Back to blog

How To Plan And Run A Great Conference Experience

Nothing compares to a good conference: the atmosphere of being immersed in a crowd of people who share the same passion as you, the lessons you learn and advice you take in, and the friends you get to meet and the new ones you make. You leave a good conference re-energized — full of zeal for your job and bursting with fresh ideas.

That’s exactly what I wanted to create with HybridConf, and I am proud that we achieved it in our first outing last year. Our guests learned, shared stories, made lasting friendships — even a relationship or two — and undoubtedly had a good time. I felt like I had succeeded in giving back to the community some of the same experiences that I so value from conferences of the past. This year, we’ve switched cities, but our goal is the same: to bring people together in one place where they can discover and share and then leave full of positivity towards the great community we have the privilege to be a part of.

Since starting HybridConf, I’ve been fortunate enough to receive countless pieces of advice from other conference organizers. The advice has been invaluable to me, so I wanted to pay it forward with this article and help more of you succeed, too.

Make Sure That Organizing A Conference Is Right For You

Before delving into a list of tips, I should say that running a conference is incredibly hard, much more than you can possibly imagine, so make sure that it’s really right for you before you start.

If you are going to run a conference, then you will need to be prepared for many late nights, big money worries, a roller coaster of emotions and a prolonged period when your loved ones, social life and free time take a back seat. There’s no escaping that. It’s a huge responsibility and one that will take up a lot of your time, both in physical labor and in constant worrying. It really is a massive amount of work, especially for those of us (like me) who do this on top of a day job. Sometimes it feels insurmountable.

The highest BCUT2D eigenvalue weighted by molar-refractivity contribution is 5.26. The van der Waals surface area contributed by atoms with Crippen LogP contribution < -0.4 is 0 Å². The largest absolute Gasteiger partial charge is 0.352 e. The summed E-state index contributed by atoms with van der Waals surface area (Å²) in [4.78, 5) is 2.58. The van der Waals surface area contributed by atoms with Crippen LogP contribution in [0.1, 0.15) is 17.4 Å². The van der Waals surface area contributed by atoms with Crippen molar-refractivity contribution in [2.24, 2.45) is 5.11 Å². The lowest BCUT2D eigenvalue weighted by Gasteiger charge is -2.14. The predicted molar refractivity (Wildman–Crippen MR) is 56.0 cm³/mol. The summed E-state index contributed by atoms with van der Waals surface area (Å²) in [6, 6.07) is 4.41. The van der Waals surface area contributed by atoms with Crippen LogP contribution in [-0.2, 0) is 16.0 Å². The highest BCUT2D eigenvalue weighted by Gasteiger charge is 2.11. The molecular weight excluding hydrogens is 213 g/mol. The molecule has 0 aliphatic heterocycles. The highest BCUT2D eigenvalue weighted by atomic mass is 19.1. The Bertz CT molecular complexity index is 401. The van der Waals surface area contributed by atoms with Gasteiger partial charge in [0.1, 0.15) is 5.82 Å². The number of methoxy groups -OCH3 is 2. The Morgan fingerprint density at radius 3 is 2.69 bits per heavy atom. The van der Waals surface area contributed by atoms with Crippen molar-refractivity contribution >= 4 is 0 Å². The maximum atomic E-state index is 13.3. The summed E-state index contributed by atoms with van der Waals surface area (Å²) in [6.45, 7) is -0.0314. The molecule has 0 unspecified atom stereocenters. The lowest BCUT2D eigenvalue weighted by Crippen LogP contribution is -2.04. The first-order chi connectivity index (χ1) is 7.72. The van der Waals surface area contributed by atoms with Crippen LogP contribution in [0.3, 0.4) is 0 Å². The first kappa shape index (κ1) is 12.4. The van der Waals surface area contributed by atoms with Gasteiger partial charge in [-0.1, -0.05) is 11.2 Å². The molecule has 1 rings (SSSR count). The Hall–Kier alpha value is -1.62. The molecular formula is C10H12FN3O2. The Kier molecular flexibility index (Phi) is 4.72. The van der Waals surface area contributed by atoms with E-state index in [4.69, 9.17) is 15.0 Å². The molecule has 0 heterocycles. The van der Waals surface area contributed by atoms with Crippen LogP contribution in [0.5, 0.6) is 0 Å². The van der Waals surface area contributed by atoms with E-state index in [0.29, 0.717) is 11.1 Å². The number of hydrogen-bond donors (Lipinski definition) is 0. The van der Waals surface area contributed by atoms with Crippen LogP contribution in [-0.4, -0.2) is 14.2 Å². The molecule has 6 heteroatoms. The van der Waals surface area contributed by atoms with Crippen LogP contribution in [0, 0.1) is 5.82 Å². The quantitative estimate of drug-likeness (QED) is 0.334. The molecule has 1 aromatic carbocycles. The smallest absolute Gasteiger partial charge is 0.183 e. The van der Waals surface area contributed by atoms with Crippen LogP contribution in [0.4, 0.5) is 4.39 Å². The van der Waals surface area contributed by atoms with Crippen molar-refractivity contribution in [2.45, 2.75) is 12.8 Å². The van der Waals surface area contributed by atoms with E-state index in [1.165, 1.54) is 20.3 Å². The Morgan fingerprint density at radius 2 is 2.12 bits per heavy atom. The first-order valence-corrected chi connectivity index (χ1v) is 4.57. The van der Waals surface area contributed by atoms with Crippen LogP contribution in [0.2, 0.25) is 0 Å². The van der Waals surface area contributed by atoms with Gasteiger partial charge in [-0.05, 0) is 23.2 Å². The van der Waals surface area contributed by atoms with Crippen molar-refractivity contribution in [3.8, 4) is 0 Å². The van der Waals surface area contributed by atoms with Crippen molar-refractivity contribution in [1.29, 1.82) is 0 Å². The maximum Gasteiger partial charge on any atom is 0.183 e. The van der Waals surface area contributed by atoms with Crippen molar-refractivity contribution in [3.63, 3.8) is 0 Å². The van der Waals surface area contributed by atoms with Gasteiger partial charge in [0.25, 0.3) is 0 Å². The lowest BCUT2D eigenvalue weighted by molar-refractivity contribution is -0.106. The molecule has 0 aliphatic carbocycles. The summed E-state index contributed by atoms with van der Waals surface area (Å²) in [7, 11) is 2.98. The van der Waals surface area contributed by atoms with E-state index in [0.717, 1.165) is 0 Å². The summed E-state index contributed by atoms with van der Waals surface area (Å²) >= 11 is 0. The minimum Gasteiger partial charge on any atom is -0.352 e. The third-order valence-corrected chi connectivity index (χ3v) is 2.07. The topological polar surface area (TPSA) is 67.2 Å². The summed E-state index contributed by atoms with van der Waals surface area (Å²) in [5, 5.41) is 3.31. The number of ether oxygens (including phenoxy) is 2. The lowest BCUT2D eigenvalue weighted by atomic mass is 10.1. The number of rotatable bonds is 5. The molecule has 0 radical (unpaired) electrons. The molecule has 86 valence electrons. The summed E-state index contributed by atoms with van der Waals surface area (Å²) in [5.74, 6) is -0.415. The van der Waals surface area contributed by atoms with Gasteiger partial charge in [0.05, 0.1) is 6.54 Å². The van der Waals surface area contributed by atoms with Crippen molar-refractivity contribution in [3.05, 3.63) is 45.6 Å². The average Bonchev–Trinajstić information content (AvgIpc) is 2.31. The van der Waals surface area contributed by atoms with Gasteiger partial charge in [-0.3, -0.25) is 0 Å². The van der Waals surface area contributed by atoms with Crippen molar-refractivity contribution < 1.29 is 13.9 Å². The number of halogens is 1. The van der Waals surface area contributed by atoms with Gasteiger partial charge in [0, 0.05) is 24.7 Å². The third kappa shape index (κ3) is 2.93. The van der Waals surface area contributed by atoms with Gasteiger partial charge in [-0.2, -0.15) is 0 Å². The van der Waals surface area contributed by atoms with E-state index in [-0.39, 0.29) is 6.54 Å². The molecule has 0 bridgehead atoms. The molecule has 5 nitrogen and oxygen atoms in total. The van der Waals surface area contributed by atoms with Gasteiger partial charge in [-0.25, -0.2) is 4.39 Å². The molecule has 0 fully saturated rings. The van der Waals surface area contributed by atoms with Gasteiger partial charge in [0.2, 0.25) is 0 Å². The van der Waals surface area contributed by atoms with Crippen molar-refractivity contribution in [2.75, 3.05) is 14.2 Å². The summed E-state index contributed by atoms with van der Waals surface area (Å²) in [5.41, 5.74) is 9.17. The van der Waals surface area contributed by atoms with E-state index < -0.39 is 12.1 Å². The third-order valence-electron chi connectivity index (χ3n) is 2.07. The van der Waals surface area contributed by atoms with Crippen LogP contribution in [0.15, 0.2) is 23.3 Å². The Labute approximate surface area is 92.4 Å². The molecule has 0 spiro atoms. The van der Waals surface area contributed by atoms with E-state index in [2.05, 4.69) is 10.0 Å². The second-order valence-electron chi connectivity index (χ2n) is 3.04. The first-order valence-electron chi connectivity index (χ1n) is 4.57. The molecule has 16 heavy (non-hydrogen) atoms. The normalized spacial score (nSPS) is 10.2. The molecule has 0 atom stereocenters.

Then, there is the stress from money, because — let’s not beat around the bush here — putting on a conference of a certain size can be very expensive. Add to that the worry of not really being able to control exactly how well the big day goes. You just have to plan and organize and sell as well as you can and keep your fingers crossed. Considering all of this thoroughly, therefore, and whether you really want to commit this much time and brainpower is really important.

One of the best ways to counteract the stress is to have a really clear understanding of why you’re doing this in the first place. You need to have a solid reason that you can believe in and that will drive you forward and help you to make a lot of the decisions along the way. My reason was that I was tired of so many UK conferences featuring the same speakers with the non-divergent opinions. After complaining about it on Twitter for so long, I decided that I had to just stop complaining and try to fix it. So, I took the opportunity to make the type of conference that I would want to attend myself.

So, with all of that being said, if you’ve read this far and still want to put on a conference, high five to you! I’m very glad I haven’t scared you away, because later I’ll talk about all of the wonderful rewards that this stress and hard work bring you.

Learn How To Run A Great Conference

This section shares my top tips for getting started with your conference and staying organized along the way.


Having some kind of unifying idea is important. It could be relatively broad and high level — like ours, which was to bring designers and developers together — or much narrower, such as Break’s theme of removing the barriers between different specializations of design, or perhaps a conference focused on a particular technology. JavaScript conferences do incredibly well, in part due to the language being the hottest topic in the industry and because such conferences have such a sharp focus.

The question isn’t whether a theme is right for a potential attendee, but rather whether there is one at all. Having a theme helps to unify your ideas, to get appropriate speakers, and to sell and market to the right people. It will also help you to come up with a name. Pick something simple, punchy and on topic. A mission statement will also help you to stay on track and attract your target audience.

Keep reading at:

Posted on August 19, 2014, under Marketing/Social

Comments are closed.